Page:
The Oscars are upon us! The stylists are all agog! The intersection of Hollywood and Highland is even more impassable than usual! And while it’s disconcerting how they creep up on us ever since the powers that be moved them up a month (remember how they used to be at the end of March? What happened to that? Were they worried about cutting into the important April Fool’s Day market?), they remain our just reward for sitting through the Super Bowl earlier this month.
So what can we expect? Here’s your mini-guide to sounding like you know what you’re talking about at your viewing party.
The winners: There’s no clear-cut front runner for best picture this year. Conventional wisdom would have it that it’s Boyhood’s prize to lose, and if that’s the name called on Sunday I’ll cheer along with the rest, but it remains to be seen whether the Academy will unexpectedly hand it to Selma as a kind of public penance/consolation prize, and I would argue that The Grand Budapest Hotel is something of a sentimental favorite, given the fact that no one expected a film that was released in March to get anything like the number of nominations it did, meaning that people actually, genuinely like it.
The actors: Three of the races are all sewn up: Julianne Moore for Still Alice (her statuette is long overdue; she could have won for at least seven other performances over the years, but suffers from being so consistently great that she’s often overlooked); Patricia Arquette (who is brilliant in Boyhood, and has also startled Hollywood with visual evidence of what happens when a woman ages naturally over time—news flash: she still looks good!); and J.K. Simmons, who is the kind of journeyman actor the Academy loves to honor in this category (personally, I still have not been able to bring myself to watch Whiplash, because I would rather rip my eardrums out with a pair of pliers than listen to that much uninterrupted jazz riffing). The only real toss-up is whether Eddie Redmayne or Michael Keaton will prevail in the Best Actor race, but if I had to guess, I’d go with Redmayne. Keaton will never have another chance, and gives a strange and mesmerizing performance in Birdman, but the Academy loves to inaugurate new young stars, and Redmayne played a physically challenged person. Best two of three goes to him.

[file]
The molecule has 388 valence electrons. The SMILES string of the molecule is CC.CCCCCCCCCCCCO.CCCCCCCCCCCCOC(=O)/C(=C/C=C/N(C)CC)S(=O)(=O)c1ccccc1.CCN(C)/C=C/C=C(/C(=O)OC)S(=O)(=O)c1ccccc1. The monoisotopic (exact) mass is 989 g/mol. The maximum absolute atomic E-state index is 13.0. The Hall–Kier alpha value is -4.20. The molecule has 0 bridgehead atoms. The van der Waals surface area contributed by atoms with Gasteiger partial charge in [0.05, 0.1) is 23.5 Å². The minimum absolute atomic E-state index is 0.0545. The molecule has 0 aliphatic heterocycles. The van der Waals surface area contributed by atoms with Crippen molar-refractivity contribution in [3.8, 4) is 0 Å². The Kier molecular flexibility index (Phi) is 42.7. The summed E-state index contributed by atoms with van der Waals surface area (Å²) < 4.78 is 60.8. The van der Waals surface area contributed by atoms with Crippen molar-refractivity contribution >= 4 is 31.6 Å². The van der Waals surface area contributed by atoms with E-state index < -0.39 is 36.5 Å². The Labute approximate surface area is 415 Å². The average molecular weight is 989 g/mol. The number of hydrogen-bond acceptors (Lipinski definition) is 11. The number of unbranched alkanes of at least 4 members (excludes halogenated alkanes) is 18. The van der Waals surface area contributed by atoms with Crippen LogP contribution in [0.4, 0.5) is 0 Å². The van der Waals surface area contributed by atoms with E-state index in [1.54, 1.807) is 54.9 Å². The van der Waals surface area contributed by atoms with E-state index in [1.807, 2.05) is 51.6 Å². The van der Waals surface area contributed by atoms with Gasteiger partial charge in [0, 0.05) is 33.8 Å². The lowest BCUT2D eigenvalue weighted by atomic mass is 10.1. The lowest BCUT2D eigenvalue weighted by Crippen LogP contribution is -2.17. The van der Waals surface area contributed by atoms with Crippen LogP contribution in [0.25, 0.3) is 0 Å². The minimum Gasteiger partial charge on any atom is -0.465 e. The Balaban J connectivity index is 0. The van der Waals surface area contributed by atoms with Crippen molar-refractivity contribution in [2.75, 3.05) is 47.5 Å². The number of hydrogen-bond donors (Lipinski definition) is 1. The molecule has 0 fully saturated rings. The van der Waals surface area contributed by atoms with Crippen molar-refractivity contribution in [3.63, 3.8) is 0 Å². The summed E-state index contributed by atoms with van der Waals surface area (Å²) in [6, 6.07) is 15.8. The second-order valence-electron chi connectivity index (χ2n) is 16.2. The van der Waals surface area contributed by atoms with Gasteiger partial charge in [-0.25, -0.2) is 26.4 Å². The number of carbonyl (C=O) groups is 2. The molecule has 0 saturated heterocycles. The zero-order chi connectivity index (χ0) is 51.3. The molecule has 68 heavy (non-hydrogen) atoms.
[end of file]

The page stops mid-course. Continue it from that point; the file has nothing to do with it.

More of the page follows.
The clothes: If the red carpet thus far is any indication, we’re going to see a lot of too-revealing gowns, and a lot of boring ones that don’t fit quite right. I am so beyond over actresses showing up in dresses with slits in creepy and awkward places that seem designed only to show off the fact that the wearer doesn’t need any damn Spanx. (Kate Hudson, I’m looking at you.) I’m counting on Cate Blanchett to show up in something regal and fabulous, and we’ll see if Lupita Nyong’o does perfect or decides to go “fashion-forward” and turns up looking like a bathmat. Fingers crossed for bathmat. At least it’ll be interesting.
The music: With Craig Zadan and Neil Meron producing, and Neil Patrick Harris on host duties, we’re guaranteed a bunch of musical numbers that are not quite as clever or well-performed as they think they are.
Matthew McConaughey: The main thing I’m looking forward to this year is how the Kanye West of the movie business manages to make Julianne Moore’s big moment all about himself. A tone-deaf fake out? An impromptu bongos session? Will he wrestle the mike away from her to deliver a self-serving oration about how proud he is and how he made it all happen? Whatever it is, be sure we’ll be reminded of how wonderful and special he and everyone else in the room is. Because that, ladies and gentlemen, is the true meaning of the Oscars.